Shawn Walker, an assistant professor in the School of Social and Behavioral Sciences in Arizona State University's New College of Interdisciplinary Arts and Sciences, has received a startup grant allocation from XSEDE. His project will be in collaboration with a PhD student at the University of Maryland and a PhD student at the University of Southampton in the U.K. with the Internet Archive providing access to the data for the pilot study.
As both a publishing and archiving platform, the web promises new opportunities for participatory archives that can provide a more democratic, inclusive and diverse historical record. For example, the Internet Archive’s Save Page Now (SPN) function allows anyone with a web browser and an internet connection to add a particular web resource to a public archive of over 300 billion web pages. SPN was recently estimated to be adding close to 100 URLs per second.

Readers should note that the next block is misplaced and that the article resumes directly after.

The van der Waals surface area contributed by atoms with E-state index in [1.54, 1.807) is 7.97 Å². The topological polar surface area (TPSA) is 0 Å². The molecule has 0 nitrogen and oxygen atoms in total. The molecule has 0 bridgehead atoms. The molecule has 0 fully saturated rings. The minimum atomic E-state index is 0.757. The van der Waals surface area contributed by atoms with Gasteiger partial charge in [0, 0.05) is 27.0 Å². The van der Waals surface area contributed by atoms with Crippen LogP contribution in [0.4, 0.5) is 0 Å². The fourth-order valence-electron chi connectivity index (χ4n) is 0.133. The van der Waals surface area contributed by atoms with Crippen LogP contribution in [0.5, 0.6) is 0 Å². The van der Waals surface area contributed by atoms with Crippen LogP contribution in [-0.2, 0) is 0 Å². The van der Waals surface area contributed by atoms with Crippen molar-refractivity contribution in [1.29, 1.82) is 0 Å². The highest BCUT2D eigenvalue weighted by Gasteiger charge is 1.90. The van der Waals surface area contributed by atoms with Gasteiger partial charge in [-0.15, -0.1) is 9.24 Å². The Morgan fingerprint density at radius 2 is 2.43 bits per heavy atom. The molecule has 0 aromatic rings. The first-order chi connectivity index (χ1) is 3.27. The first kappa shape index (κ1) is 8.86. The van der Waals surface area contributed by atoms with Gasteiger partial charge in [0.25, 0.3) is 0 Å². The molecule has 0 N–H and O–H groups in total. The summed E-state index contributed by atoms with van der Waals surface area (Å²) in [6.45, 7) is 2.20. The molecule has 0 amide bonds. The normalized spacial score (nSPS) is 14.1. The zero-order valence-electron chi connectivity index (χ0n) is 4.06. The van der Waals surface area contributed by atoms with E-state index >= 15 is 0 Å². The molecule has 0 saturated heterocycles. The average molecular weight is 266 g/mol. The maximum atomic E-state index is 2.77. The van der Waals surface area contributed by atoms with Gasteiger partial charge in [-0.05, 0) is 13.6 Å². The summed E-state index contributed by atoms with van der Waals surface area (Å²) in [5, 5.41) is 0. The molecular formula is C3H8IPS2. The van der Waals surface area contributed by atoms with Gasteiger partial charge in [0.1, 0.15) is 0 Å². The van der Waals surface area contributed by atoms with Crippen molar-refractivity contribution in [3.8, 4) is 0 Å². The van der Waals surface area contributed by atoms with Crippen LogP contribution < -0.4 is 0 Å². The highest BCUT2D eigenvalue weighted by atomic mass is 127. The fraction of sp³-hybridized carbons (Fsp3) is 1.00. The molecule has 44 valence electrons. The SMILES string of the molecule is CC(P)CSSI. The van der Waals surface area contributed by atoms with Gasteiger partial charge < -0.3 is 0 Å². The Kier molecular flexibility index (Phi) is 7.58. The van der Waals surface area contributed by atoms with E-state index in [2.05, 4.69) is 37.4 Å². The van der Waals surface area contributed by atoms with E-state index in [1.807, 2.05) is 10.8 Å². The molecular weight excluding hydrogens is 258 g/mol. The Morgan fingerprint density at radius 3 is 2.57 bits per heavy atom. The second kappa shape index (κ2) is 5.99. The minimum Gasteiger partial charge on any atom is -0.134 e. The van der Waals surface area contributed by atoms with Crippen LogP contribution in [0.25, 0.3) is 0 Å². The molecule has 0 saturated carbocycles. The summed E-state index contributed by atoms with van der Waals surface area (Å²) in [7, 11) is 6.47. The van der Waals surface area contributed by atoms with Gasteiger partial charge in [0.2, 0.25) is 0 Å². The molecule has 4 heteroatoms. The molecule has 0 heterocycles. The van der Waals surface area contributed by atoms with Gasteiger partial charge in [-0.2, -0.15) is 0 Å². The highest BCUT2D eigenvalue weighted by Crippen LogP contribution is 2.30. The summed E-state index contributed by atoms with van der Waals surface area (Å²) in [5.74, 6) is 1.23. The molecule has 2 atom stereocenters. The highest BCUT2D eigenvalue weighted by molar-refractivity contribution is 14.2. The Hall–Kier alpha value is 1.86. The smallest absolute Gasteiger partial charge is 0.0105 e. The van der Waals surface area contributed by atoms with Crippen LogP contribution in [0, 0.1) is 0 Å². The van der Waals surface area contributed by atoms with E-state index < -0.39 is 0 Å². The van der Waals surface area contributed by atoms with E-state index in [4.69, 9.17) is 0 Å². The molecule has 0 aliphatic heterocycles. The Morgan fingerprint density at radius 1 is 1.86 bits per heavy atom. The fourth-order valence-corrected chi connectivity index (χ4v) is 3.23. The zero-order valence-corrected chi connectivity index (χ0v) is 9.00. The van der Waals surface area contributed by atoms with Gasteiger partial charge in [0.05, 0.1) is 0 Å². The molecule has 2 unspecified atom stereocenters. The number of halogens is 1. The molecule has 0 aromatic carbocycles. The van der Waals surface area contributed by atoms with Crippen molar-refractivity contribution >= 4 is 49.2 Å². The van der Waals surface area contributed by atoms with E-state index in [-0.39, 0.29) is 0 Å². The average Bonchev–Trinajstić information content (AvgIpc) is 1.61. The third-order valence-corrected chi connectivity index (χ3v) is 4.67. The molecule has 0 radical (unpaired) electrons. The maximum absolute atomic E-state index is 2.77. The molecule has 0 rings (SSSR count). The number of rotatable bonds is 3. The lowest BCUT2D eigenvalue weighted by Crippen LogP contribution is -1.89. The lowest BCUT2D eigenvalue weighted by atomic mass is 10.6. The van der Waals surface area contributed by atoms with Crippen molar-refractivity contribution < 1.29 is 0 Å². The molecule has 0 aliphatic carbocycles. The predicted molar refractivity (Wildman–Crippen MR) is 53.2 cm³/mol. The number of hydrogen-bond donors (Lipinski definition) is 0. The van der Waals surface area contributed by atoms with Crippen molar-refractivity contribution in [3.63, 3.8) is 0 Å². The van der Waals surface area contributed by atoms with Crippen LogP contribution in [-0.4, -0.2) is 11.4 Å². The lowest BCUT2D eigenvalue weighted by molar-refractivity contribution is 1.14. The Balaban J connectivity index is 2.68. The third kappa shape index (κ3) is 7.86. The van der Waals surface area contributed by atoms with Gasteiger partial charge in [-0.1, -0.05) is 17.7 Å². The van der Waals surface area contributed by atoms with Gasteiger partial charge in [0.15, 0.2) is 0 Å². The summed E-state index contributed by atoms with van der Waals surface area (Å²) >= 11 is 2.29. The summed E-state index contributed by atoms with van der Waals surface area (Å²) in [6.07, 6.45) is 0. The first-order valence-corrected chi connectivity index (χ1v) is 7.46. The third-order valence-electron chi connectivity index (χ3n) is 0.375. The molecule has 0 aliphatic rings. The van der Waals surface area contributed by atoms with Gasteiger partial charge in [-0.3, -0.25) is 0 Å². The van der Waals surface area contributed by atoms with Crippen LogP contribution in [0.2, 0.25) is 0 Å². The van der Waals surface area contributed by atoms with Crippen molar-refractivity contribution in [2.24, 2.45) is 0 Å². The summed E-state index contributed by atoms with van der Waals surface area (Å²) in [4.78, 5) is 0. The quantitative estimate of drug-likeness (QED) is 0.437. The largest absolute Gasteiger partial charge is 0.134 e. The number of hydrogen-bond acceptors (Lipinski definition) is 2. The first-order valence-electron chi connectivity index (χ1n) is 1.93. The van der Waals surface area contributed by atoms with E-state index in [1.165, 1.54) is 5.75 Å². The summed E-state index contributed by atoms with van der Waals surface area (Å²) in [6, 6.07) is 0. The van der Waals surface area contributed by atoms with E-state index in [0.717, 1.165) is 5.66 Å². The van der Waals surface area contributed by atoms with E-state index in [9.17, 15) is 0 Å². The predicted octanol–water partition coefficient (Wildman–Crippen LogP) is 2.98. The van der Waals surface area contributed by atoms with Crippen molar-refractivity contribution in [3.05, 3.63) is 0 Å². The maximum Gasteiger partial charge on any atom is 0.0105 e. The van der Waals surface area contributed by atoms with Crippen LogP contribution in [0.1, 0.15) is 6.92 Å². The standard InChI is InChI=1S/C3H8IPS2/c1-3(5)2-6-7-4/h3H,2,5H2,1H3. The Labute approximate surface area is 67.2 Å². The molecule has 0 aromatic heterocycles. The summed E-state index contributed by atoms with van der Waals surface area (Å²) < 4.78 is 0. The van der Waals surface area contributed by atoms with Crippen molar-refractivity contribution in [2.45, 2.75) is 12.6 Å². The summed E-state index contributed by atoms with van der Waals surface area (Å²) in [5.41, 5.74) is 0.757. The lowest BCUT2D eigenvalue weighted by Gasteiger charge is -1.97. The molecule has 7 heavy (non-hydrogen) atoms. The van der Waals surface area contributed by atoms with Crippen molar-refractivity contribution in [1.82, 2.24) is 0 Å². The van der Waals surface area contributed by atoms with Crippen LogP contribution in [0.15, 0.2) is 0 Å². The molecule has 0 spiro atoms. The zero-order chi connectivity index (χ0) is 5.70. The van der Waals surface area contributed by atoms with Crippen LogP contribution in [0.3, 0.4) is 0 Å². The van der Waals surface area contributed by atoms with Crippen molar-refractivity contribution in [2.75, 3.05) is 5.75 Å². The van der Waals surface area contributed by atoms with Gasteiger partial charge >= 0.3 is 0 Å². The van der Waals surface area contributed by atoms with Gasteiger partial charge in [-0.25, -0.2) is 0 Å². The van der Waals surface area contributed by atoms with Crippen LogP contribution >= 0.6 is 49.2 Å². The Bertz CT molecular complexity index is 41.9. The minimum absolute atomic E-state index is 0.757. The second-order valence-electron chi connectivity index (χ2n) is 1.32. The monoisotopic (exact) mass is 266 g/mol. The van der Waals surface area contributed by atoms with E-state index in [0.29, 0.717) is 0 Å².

While we have seen increased use of web archives by journalists and scholars, we currently understand very little about the nature of the participatory archiving process itself. What communities of users are using archive on demand services? How are the archival records created in this way circulating on the web? To what extent is automation a factor in archival production, and what purposes does it serve?
This study will attempt to answer these questions using a mixed-methods approach of analyzing Save Page Now web archival data in conjunction with signals from social media, as well as in-person interviews with individuals who use archive-on-demand services. In addition the researchers will pay particular attention to how these topics can be studied while ensuring the privacy of the individuals involved with anonymized transactions. They expect that the results of this research will allow them to present the Internet Archive with a characterization of how Save Page Now is being used that will be helpful in understanding and evolving the service and that furthers the archive’s mission to provide universal access to all knowledge.
They plan to share their findings with the web science research community at conferences, in research journals, and also in a digestible open access format for the general web.